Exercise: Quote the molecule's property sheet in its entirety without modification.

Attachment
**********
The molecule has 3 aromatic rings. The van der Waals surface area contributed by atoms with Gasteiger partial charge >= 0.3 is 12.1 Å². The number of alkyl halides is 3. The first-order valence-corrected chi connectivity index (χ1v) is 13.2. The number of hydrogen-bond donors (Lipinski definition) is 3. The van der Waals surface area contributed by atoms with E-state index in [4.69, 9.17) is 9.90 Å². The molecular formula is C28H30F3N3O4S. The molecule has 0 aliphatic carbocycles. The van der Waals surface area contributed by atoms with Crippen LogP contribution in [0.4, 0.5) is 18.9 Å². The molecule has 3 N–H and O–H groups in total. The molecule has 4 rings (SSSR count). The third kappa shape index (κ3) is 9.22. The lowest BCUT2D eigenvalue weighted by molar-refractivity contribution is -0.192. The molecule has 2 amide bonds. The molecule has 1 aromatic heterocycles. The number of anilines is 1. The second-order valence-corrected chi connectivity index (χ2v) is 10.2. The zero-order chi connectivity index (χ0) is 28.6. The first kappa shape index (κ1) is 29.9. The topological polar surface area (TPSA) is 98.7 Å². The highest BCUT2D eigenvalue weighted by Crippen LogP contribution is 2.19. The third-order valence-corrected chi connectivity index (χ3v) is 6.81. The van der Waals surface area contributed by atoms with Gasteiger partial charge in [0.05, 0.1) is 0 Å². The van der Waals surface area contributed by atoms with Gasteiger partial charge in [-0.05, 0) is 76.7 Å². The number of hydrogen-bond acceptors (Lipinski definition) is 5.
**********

The molecule has 3 aromatic rings. The van der Waals surface area contributed by atoms with Gasteiger partial charge >= 0.3 is 12.1 Å². The number of alkyl halides is 3. The first-order valence-corrected chi connectivity index (χ1v) is 13.2. The number of hydrogen-bond donors (Lipinski definition) is 3. The van der Waals surface area contributed by atoms with E-state index in [4.69, 9.17) is 9.90 Å². The molecular formula is C28H30F3N3O4S. The molecule has 0 aliphatic carbocycles. The van der Waals surface area contributed by atoms with Crippen LogP contribution in [0.4, 0.5) is 18.9 Å². The molecule has 3 N–H and O–H groups in total. The molecule has 4 rings (SSSR count). The third kappa shape index (κ3) is 9.22. The lowest BCUT2D eigenvalue weighted by molar-refractivity contribution is -0.192. The molecule has 2 amide bonds. The molecule has 1 aromatic heterocycles. The number of anilines is 1. The second-order valence-corrected chi connectivity index (χ2v) is 10.2. The zero-order chi connectivity index (χ0) is 28.6. The first kappa shape index (κ1) is 29.9. The topological polar surface area (TPSA) is 98.7 Å². The highest BCUT2D eigenvalue weighted by Crippen LogP contribution is 2.19. The third-order valence-corrected chi connectivity index (χ3v) is 6.81. The van der Waals surface area contributed by atoms with Gasteiger partial charge in [0.05, 0.1) is 0 Å². The van der Waals surface area contributed by atoms with Gasteiger partial charge in [-0.05, 0) is 76.7 Å². The number of hydrogen-bond acceptors (Lipinski definition) is 5.